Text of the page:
Throughout his campaign, President Barack Obama repeatedly promised the American people: “If you’re a family that’s making $250,000 a year or less you will see no increase in your taxes. Not your income tax, not your payroll tax, not your personal gains tax, not any of your taxes.” Just 15 days into office, President Obama signed a bill expanding the children’s health insurance program that was paid for with a 156% tax hike on tobacco. Since slightly more than half of today’s smokers (53%) earn less than $36,000 per year, Obama’s first effort at expanding government’s role in health care also became his first broken promise.
But that first Medicaid expansion was minor league compared to the estimated $1.3 trillion health care plan Congress is considering now. And how is Obama planning to pay for his health care bill? Tax hikes. Including employer health care mandates, which as Heritage scholars James Sherk and Robert Book explain, are really just a tax on low-income workers:
Both the House and Senate drafts of health care reform include so-called “employer mandates” or “pay or play” provisions. These mandates require employers to pay higher taxes if (a) they do not offer health insurance, or (b) they offer it but have employees who decline it and instead use the government system.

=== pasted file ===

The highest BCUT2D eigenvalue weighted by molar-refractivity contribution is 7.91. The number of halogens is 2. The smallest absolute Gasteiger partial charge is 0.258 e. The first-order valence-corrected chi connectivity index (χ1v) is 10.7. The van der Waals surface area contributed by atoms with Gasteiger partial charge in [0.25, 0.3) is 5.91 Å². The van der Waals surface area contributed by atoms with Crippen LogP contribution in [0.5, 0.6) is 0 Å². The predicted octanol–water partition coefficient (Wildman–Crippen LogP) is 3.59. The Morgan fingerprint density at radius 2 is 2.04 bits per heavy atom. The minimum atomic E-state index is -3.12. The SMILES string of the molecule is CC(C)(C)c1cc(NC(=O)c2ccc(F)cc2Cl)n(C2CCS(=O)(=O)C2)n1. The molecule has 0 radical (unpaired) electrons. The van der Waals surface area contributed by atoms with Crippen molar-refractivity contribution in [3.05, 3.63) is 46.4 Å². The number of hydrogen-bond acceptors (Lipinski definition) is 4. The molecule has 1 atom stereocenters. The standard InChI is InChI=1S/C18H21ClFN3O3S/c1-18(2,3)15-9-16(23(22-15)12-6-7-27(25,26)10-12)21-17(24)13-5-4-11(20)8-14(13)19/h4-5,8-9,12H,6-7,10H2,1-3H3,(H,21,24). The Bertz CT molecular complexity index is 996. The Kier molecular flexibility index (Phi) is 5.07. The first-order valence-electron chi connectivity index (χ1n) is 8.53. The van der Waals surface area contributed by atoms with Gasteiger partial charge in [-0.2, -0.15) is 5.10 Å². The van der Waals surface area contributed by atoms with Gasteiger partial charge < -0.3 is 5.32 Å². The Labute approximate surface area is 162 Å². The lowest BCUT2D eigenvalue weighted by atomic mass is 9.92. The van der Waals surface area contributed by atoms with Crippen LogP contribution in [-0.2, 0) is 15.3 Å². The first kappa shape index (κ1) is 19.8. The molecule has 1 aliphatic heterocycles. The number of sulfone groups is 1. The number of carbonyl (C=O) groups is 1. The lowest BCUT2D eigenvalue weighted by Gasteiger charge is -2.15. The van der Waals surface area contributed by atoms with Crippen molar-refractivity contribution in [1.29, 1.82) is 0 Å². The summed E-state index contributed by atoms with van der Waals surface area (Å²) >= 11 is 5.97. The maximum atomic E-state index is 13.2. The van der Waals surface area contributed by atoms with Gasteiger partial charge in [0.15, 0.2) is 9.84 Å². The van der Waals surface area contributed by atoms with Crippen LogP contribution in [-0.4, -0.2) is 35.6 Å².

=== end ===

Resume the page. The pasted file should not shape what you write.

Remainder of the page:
The ostensible purpose of such a tax penalty is to discourage employers from dropping workers onto the taxpayer-subsidized government plan. The tax will pay a portion of the public’s costs when employees use the new government system instead of employer-sponsored insurance. However, the actual result will be lower pay and job losses, especially for low-income workers.
If Congress makes health coverage more expensive for employers, or requires new payroll taxes, employers will be forced to cut wages to make up the difference. Even if the law stated (as the House bill does) that employers could not cut pay directly to make up for the cost of health care, they will ultimately, somehow have to do just that.
Obama has broken his no-new-taxes-on-the-poor pledge once already. Will he do it again?